Don’t Blast Roadside Vehicles With Your Wind Wake. Next, don’t blast vehicles parked on the side of the road with your wind wake. Always keep your eyes “down the road” and not right in front of you. When you see a car or truck parked beside the road ahead of you, change lanes (if you can safely do so) and pass the car or truck with an open lane between you and the other vehicle. This way, your very strong wind wake is not going to buffet the other vehicle with such a vengeance. Have you ever noticed how much buffeting you get when only a car passes you when you are on the side of the road? Please realize that your RV wind wake is much more turbulent and strong. Practice being courteous and swing wide whenever you can.

Don’t Be a Road Hog. On two-lane roads, especially, RVers tend to hog the road—with a line of 5 or 10 cars stuck behind them, and all wanting to go a bit faster. On many roads, finding a safe place to pull over and let the accumulated cars pass you is difficult. However, whenever you have a few cars behind you, be looking ahead for a wide spot, a turn out, or even a wide shoulder where you can pull over (and, yes, oftentimes you have come to a complete stop) to let the cars go past your slower moving RV. On a very hilly and windy road, this can be a recurring inconvenience, but be patient and let the others cars get around you. Please don’t give RVers a worse rap than they already have. Take your time, be patient, and let the other cars proceed at their pace— not yours.

Please be aware that many states have laws requiring that you pull over and let the backed-up traffic get past you. In some states the law says only three cars, and in some other states, the law says five cars. But don’t go by numbers—if even one car is following you on a windy road, find a spot to pull over and let him pass. Some will say thanks with a “beep beep” on their horn, while many others will simply step on the gas and fly down the road.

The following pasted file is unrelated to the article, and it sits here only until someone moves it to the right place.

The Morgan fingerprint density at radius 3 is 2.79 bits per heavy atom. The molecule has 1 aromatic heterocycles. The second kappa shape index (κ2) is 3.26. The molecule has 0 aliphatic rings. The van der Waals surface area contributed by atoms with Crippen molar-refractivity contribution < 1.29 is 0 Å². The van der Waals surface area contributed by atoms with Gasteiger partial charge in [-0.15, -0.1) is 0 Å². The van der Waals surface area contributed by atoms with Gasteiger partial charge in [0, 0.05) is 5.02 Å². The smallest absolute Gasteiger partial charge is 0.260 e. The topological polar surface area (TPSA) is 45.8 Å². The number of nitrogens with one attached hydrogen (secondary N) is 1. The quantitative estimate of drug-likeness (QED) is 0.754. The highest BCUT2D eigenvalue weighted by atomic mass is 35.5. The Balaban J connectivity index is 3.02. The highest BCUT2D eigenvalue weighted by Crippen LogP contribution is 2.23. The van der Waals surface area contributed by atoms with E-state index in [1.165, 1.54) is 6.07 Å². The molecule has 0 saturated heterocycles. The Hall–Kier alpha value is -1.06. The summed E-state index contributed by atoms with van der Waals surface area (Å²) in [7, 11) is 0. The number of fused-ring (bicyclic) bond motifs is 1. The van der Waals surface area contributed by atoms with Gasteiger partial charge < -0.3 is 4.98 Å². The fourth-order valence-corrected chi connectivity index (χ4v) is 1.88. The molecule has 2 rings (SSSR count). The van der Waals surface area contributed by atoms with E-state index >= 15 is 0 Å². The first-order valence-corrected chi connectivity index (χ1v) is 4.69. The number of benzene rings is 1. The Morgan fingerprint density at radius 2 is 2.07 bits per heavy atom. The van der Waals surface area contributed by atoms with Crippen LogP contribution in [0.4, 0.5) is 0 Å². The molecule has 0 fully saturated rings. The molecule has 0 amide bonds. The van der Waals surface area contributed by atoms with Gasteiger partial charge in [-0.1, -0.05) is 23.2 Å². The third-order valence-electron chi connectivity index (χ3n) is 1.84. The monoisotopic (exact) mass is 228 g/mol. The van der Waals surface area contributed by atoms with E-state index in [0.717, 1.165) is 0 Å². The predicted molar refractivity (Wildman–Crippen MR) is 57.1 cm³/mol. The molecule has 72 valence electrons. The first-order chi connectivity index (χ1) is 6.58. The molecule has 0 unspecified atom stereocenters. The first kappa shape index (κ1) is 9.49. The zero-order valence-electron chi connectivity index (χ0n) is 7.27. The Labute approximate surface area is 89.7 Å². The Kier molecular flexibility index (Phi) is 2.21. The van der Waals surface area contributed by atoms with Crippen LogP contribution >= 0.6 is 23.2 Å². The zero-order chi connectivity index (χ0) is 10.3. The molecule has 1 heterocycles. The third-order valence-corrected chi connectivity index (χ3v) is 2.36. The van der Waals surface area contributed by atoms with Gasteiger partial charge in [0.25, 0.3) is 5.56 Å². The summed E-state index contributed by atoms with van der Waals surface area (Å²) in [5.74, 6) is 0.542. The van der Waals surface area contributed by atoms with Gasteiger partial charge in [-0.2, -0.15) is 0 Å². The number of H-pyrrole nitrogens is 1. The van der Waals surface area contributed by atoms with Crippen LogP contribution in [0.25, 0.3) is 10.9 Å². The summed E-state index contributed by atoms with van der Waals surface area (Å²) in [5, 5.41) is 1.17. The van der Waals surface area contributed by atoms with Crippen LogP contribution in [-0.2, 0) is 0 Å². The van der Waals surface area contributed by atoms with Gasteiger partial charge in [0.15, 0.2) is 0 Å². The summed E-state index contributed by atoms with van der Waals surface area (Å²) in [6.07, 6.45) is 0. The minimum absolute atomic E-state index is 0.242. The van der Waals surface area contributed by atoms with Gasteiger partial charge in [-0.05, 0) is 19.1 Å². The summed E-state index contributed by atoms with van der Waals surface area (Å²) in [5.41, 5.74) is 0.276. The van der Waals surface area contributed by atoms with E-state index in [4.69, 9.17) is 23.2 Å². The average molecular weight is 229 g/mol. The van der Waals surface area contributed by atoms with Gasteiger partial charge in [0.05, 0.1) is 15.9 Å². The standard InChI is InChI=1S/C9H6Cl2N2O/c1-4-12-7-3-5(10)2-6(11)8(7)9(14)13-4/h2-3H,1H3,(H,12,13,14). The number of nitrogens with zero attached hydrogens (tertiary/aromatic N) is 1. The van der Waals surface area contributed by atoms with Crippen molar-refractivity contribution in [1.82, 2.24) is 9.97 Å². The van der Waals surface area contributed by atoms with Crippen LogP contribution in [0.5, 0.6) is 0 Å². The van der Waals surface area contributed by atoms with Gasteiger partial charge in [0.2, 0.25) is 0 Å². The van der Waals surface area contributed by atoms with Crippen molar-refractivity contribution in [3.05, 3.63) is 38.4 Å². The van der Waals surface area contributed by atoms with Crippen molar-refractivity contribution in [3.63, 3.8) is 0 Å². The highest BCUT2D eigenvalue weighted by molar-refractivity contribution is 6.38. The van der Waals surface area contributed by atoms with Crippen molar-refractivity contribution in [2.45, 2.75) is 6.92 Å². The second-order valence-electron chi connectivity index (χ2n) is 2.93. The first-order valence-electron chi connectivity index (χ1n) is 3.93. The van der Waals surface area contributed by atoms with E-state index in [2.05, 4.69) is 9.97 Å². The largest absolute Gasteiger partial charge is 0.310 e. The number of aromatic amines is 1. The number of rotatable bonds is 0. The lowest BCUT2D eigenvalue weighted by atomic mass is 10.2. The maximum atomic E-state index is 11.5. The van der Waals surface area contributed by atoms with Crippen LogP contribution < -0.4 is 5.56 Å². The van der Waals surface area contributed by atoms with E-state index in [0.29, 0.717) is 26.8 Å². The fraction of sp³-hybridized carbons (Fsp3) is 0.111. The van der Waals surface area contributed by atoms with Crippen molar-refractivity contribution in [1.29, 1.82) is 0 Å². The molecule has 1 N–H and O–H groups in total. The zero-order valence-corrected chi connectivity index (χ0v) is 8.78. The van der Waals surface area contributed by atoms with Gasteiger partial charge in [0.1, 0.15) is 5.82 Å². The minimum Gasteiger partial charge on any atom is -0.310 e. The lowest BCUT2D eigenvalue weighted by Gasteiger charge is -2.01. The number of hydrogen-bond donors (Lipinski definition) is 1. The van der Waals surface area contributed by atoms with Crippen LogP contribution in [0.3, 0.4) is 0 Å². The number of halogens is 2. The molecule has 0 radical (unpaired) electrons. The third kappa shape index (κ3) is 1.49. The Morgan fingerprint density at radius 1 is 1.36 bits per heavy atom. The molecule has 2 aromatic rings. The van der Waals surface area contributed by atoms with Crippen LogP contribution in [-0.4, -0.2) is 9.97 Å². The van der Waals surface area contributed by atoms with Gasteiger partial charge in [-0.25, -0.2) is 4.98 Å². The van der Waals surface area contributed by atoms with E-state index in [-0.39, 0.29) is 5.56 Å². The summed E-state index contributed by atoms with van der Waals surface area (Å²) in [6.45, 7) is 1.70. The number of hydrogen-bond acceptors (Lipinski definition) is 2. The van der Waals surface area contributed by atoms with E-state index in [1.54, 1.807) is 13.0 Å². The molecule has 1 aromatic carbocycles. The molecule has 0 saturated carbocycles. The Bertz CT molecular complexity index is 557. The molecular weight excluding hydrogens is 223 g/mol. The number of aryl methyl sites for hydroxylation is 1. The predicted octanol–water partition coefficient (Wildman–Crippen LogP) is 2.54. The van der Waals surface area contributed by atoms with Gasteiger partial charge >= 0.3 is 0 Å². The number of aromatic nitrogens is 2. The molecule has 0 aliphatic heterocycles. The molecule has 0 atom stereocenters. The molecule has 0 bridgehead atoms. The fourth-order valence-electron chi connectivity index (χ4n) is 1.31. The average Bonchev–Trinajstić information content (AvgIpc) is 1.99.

Night-Time Road Courtesy. Some of you may be aware of night-time road courtesy, but many of you probably have the wrong idea of the right thing to do. When a trucker passes you and his trailer has cleared your rig far enough to be safe, the proper way to signal to him that he can pull back over is to turn off your headlights (but not your parking lights) for just a second or two. The trucker can see your intention without being blinded by your high beams in his mirrors.

Yes, I know that you see the other way of signaling (high beams) now and then, but the serious truckers much prefer to see a moment of darkness rather than a moment of blinding light.

Another element of night-time courtesy is not leaving your lights on high beam, regardless of whether the other driver is headed toward you or is headed in the same direction as you are traveling. Many people tend to obey this courtesy only when the other vehicle is headed toward them and can flash his high beams to show his irritation at your thoughtlessness. But the same rule holds true for cars that are ahead of you and going the same direction. Your high beams shine back from his rear mirror directly into his eyes, and is extremely irritating. Your high beam headlights can travel much farther than you think and still be a nuisance to the driver in front of you. Generally, if you can see either headlights or taillights from a car out in front of you, turn off your high beams.

If someone is headed toward you and flashes his high beams—thinking that your lights are on high beam, don’t retaliate by flashing your high beams. Instead, just turn off |your headlights for a second or two and then turn them back on. The other driver gets the message, and isn’t blinded by your high beam retort.